The best positions to use when breastfeeding

woman breastfeeding

by Catherine Ball |
Updated on

From the classic cradle hold to the rugby ball (stay with us…), there are plenty of breastfeeding positions to try until you find what works best for you and your baby.

Once you’ve got going with breastfeeding, you will soon want to work out which position is right for you, especially if you’ve had acaesarean section or are nursing twins. Luckily, there are plenty to try out until you find the right one.

Whichever you choose, make sure you’re properly supported. You’re going to be breastfeeding for many hours a day – trust us, it’s worth getting comfy!

1. Rugby hold breastfeeding

The underarm or the rugby hold is one of the better options if you are recovering from a c section. It is an easier position as it keeps the baby's weight off your abdomen. It's also a good one if you're tandem feeding twins.

Imagine you're holding a rugby ball, and tuck your baby's body under the arm of the breast you're feeding from. You can use a cushion to make it easier. Support your baby’s head with an open hand and face her towards your breast.

2. Laid back feeding

Breastfeeding in a laid-back reclined position is also known as 'biological nurturing'. It encourages your baby to use their reflexes as they are encouraged to find the breast themselves and it promotes the release of the bonding hormone oxytocin.

Lean back in a comfortable chair but don't lie flat. Hold your baby close so you are both tummy-to-tummy and their head is near your breasts.

3. Cross-cradle hold

The cross-cradle hold is one of the best positions to start with when breastfeeding.

Sit up straight in a comfortable chair, bring your baby so they are across your body and their tummy is touching yours. Then, hold their body opposite the breast you're going to feed from, supporting their head, then guide their mouth to your breast.


4. Lying on your side

The lying-on-your-side breastfeeding position is recommended if you have a sleepy baby, you're tired or unwell, you've had a c section, or you have large breasts.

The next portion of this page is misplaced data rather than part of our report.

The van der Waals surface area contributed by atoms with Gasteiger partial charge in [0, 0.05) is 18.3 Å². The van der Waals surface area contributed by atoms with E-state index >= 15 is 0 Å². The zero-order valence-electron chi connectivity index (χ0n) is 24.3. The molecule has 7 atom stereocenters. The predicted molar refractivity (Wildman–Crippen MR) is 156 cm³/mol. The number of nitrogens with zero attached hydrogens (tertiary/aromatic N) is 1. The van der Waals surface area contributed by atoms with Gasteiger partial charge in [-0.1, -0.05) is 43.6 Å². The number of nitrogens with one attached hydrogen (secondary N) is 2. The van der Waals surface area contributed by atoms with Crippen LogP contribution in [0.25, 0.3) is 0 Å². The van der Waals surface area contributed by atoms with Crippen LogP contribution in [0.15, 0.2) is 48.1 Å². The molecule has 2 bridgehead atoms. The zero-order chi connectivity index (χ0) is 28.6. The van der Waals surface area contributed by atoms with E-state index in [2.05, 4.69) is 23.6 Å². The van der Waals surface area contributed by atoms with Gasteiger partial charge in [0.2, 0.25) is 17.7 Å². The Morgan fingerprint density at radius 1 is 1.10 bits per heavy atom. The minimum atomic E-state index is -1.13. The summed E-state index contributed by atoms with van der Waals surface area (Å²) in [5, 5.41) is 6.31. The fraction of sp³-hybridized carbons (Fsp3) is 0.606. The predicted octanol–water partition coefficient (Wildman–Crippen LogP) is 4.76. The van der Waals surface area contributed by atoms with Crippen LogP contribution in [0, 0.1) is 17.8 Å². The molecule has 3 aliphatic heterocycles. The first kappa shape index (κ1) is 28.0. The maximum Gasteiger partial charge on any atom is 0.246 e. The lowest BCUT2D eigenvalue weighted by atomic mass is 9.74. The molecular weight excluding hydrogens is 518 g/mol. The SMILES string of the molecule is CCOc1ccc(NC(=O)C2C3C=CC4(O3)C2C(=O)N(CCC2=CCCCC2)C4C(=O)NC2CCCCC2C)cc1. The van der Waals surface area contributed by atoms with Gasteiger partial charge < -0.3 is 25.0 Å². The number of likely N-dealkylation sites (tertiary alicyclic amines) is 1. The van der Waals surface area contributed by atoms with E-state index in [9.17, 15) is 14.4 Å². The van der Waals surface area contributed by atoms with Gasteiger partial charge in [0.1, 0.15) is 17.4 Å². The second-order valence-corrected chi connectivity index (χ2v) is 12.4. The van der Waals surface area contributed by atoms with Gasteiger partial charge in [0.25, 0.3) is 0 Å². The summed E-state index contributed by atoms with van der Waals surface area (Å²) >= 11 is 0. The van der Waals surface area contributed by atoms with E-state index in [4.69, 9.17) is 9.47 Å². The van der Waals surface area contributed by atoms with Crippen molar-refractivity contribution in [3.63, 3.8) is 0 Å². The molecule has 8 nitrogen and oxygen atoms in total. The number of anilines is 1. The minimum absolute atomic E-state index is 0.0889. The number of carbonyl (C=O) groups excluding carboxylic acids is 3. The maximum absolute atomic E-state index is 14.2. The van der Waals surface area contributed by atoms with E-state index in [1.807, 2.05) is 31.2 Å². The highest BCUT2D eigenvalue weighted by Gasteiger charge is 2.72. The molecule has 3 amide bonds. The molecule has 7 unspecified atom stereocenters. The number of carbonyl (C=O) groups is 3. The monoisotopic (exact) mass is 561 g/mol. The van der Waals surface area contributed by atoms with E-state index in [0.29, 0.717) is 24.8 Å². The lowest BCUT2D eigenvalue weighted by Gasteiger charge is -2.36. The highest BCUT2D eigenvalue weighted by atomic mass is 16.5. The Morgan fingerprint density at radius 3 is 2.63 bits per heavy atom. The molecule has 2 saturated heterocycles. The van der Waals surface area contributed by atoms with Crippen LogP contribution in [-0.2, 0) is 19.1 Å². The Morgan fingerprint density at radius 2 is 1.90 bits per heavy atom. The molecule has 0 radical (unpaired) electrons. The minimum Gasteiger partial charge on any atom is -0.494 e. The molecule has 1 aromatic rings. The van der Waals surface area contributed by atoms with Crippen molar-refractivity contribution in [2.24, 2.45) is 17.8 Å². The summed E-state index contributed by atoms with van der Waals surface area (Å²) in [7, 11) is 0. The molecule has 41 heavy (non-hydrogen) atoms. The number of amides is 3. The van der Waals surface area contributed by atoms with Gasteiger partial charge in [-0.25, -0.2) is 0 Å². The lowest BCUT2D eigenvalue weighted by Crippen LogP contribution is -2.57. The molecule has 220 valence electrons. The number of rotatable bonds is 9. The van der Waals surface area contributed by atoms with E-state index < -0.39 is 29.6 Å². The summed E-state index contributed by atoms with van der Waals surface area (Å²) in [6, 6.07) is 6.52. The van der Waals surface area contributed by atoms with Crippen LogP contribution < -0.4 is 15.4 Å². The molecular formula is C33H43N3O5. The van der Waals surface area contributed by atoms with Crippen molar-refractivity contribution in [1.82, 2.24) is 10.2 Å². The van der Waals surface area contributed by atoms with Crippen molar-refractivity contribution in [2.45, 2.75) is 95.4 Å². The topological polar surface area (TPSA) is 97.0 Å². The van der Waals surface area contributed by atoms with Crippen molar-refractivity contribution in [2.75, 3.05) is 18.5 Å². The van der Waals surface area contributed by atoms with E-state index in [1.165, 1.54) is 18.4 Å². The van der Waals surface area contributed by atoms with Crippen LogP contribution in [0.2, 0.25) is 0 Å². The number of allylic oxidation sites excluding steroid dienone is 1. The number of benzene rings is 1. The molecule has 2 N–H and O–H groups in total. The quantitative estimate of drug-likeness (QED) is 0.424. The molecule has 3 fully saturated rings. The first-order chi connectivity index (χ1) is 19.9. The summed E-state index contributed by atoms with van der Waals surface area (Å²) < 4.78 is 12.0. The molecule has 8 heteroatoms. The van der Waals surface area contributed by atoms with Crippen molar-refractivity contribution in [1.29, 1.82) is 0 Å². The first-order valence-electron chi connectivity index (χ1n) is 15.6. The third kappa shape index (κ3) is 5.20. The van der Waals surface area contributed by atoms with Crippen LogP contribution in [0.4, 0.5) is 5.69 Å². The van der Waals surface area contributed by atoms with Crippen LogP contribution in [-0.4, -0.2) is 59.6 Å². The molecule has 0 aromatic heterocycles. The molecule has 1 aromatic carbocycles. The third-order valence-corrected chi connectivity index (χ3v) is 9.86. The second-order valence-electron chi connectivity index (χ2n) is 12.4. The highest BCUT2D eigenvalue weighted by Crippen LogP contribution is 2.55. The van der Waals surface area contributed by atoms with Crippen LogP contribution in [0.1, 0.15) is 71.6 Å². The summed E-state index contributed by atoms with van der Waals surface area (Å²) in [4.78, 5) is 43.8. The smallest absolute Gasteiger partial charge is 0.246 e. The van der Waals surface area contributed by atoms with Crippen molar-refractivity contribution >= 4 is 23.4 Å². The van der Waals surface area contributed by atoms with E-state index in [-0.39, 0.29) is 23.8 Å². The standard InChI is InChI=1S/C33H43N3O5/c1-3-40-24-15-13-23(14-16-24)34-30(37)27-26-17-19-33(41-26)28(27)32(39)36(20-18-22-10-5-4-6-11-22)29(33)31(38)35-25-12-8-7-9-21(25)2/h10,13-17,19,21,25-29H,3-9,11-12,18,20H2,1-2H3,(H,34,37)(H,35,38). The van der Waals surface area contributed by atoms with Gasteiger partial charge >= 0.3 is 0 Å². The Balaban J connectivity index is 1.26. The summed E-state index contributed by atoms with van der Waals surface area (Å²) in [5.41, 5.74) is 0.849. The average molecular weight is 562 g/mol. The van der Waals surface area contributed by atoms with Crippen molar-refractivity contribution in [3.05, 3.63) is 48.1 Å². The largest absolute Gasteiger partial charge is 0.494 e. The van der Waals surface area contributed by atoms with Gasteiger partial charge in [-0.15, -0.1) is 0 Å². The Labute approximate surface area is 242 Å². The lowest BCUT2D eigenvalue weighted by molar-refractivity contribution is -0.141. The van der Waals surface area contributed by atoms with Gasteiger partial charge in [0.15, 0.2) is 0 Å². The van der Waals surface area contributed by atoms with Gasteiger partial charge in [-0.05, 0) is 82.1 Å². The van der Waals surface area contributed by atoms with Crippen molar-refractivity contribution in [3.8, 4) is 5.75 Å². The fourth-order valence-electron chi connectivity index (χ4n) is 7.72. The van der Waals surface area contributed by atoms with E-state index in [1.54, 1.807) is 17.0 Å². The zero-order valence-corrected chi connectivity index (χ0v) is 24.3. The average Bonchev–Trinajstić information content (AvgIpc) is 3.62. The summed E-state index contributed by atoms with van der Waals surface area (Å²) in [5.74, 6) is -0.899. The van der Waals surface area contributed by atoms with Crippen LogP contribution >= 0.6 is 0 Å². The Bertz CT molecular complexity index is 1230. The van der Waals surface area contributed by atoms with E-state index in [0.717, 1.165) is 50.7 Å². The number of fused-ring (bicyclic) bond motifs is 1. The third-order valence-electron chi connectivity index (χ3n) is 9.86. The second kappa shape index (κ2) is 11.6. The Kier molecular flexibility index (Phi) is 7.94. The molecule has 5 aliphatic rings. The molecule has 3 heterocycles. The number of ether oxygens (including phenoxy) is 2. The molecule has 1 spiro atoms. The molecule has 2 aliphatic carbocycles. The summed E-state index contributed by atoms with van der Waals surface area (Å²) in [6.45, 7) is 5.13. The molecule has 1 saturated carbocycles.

Lie down on a bed or on the floor with a pillow supporting your head. Lie your baby next to you on their side facing you - their head should be towards your breasts. Make sure your baby's mouth is lined up and you support their back.

5. Classic cradle hold

This hold is similar to the cross-cradle, but you face your baby's body opposite the breast you will feed on.

Sit up straight in a comfortable chair, make sure your baby's head alligns with the rest of their body and guide their mouth towards your breast. You can position them on a pillow to make it more comfortable while feeding.

Breastfeeding position and latch

If you're struggling to get your baby to latch on, watch the video below as a midwife shows how to breastfeed a newborn baby.

Breastfeeding support

Everyone has a different breastfeeding journey. You may even find that breastfeeding just isn't for you, and that's fine - do what is best for you and your baby!

There's plenty of breastfeeding support out there so if you and your baby can't get the hang of it, do make sure you reach out.

For mum-to-mum breastfeeding support, visit or call the National Breastfeeding Helpline on 0300 100 0212 (between 9.30am and 9.30pm daily) to speak with a trained breastfeeding counsellor. You can also call La Leche League on 0345 120 2918 between 8am and 11pm or the NCT helpline on 0300 330 0700 between 8am and midnight.

And, make sure you read through ourbeginner's guide to breastfeeding to get all your questions on breastfeeding answered.

Just so you know, whilst we may receive a commission or other compensation from the links on this website, we never allow this to influence product selections - read why you should trust us
How we write our articles and reviews
Mother & Baby is dedicated to ensuring our information is always valuable and trustworthy, which is why we only use reputable resources such as the NHS, reviewed medical papers, or the advice of a credible doctor, GP, midwife, psychotherapist, gynaecologist or other medical professionals. Where possible, our articles are medically reviewed or contain expert advice. Our writers are all kept up to date on the latest safety advice for all the products we recommend and follow strict reporting guidelines to ensure our content comes from credible sources. Remember to always consult a medical professional if you have any worries. Our articles are not intended to replace professional advice from your GP or midwife.